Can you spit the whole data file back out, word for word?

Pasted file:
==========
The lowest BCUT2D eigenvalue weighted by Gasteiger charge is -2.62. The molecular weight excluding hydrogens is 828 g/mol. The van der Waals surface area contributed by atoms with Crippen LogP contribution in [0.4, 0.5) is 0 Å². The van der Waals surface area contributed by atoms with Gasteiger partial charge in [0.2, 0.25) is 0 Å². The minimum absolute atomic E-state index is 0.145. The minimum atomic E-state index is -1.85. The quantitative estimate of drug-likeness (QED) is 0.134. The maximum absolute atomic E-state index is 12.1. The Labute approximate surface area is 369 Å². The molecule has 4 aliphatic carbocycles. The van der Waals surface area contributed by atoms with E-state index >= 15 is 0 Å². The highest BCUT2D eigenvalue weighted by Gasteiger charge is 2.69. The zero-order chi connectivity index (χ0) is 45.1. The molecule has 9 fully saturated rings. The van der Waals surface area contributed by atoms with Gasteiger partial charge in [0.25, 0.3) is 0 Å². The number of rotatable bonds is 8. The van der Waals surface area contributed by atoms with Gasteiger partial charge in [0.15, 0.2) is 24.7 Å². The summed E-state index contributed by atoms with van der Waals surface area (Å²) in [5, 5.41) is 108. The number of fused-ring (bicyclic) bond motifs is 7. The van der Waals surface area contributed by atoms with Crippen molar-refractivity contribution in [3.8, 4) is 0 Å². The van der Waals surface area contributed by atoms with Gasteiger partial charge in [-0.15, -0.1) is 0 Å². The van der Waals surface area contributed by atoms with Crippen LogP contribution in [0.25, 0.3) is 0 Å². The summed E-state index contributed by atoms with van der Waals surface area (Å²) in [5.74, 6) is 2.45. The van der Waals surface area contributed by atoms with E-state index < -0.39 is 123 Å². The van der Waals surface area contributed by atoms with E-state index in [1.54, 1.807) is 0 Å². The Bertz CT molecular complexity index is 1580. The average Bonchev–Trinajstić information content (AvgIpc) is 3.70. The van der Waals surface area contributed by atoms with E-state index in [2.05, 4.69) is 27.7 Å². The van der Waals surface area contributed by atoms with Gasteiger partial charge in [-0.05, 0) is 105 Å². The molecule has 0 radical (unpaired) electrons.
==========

The lowest BCUT2D eigenvalue weighted by Gasteiger charge is -2.62. The molecular weight excluding hydrogens is 828 g/mol. The van der Waals surface area contributed by atoms with Crippen LogP contribution in [0.4, 0.5) is 0 Å². The van der Waals surface area contributed by atoms with Gasteiger partial charge in [0.2, 0.25) is 0 Å². The minimum absolute atomic E-state index is 0.145. The minimum atomic E-state index is -1.85. The quantitative estimate of drug-likeness (QED) is 0.134. The maximum absolute atomic E-state index is 12.1. The Labute approximate surface area is 369 Å². The molecule has 4 aliphatic carbocycles. The van der Waals surface area contributed by atoms with E-state index >= 15 is 0 Å². The highest BCUT2D eigenvalue weighted by Gasteiger charge is 2.69. The zero-order chi connectivity index (χ0) is 45.1. The molecule has 9 fully saturated rings. The van der Waals surface area contributed by atoms with Gasteiger partial charge in [0.25, 0.3) is 0 Å². The number of rotatable bonds is 8. The van der Waals surface area contributed by atoms with Gasteiger partial charge in [0.15, 0.2) is 24.7 Å². The summed E-state index contributed by atoms with van der Waals surface area (Å²) in [5, 5.41) is 108. The number of fused-ring (bicyclic) bond motifs is 7. The van der Waals surface area contributed by atoms with Crippen molar-refractivity contribution in [3.8, 4) is 0 Å². The van der Waals surface area contributed by atoms with Gasteiger partial charge in [-0.15, -0.1) is 0 Å². The van der Waals surface area contributed by atoms with Crippen LogP contribution in [0.25, 0.3) is 0 Å². The summed E-state index contributed by atoms with van der Waals surface area (Å²) in [5.74, 6) is 2.45. The van der Waals surface area contributed by atoms with E-state index < -0.39 is 123 Å². The van der Waals surface area contributed by atoms with E-state index in [1.54, 1.807) is 0 Å². The Bertz CT molecular complexity index is 1580. The average Bonchev–Trinajstić information content (AvgIpc) is 3.70. The van der Waals surface area contributed by atoms with E-state index in [2.05, 4.69) is 27.7 Å². The van der Waals surface area contributed by atoms with Gasteiger partial charge in [-0.05, 0) is 105 Å². The molecule has 0 radical (unpaired) electrons.